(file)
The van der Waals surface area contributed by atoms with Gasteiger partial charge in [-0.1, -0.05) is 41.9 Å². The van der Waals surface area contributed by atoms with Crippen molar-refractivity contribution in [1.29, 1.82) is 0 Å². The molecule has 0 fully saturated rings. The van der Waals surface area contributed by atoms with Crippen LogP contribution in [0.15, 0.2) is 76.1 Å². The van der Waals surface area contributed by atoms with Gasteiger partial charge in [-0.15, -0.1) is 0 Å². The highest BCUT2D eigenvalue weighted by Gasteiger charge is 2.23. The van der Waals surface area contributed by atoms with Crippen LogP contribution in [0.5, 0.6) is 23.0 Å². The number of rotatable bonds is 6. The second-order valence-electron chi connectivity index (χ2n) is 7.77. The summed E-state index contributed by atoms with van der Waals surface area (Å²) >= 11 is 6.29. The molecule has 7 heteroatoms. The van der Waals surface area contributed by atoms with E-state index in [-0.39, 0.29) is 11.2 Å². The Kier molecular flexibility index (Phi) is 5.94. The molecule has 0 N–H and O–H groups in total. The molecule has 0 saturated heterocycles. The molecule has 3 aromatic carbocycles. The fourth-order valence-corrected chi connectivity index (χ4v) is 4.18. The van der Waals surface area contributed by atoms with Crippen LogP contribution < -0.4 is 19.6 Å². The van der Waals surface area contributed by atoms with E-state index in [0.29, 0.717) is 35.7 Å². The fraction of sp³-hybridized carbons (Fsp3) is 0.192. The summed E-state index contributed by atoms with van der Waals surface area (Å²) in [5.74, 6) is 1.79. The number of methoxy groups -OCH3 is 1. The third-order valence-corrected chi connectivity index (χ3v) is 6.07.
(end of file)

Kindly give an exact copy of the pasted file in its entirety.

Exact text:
The van der Waals surface area contributed by atoms with Gasteiger partial charge in [-0.1, -0.05) is 41.9 Å². The van der Waals surface area contributed by atoms with Crippen molar-refractivity contribution in [1.29, 1.82) is 0 Å². The molecule has 0 fully saturated rings. The van der Waals surface area contributed by atoms with Crippen LogP contribution in [0.15, 0.2) is 76.1 Å². The van der Waals surface area contributed by atoms with Gasteiger partial charge in [-0.15, -0.1) is 0 Å². The highest BCUT2D eigenvalue weighted by Gasteiger charge is 2.23. The van der Waals surface area contributed by atoms with Crippen LogP contribution in [0.5, 0.6) is 23.0 Å². The number of rotatable bonds is 6. The second-order valence-electron chi connectivity index (χ2n) is 7.77. The summed E-state index contributed by atoms with van der Waals surface area (Å²) >= 11 is 6.29. The molecule has 7 heteroatoms. The van der Waals surface area contributed by atoms with E-state index in [-0.39, 0.29) is 11.2 Å². The Kier molecular flexibility index (Phi) is 5.94. The molecule has 0 N–H and O–H groups in total. The molecule has 0 saturated heterocycles. The molecule has 3 aromatic carbocycles. The fourth-order valence-corrected chi connectivity index (χ4v) is 4.18. The van der Waals surface area contributed by atoms with Crippen LogP contribution < -0.4 is 19.6 Å². The van der Waals surface area contributed by atoms with E-state index in [0.29, 0.717) is 35.7 Å². The fraction of sp³-hybridized carbons (Fsp3) is 0.192. The summed E-state index contributed by atoms with van der Waals surface area (Å²) in [5.74, 6) is 1.79. The number of methoxy groups -OCH3 is 1. The third-order valence-corrected chi connectivity index (χ3v) is 6.07.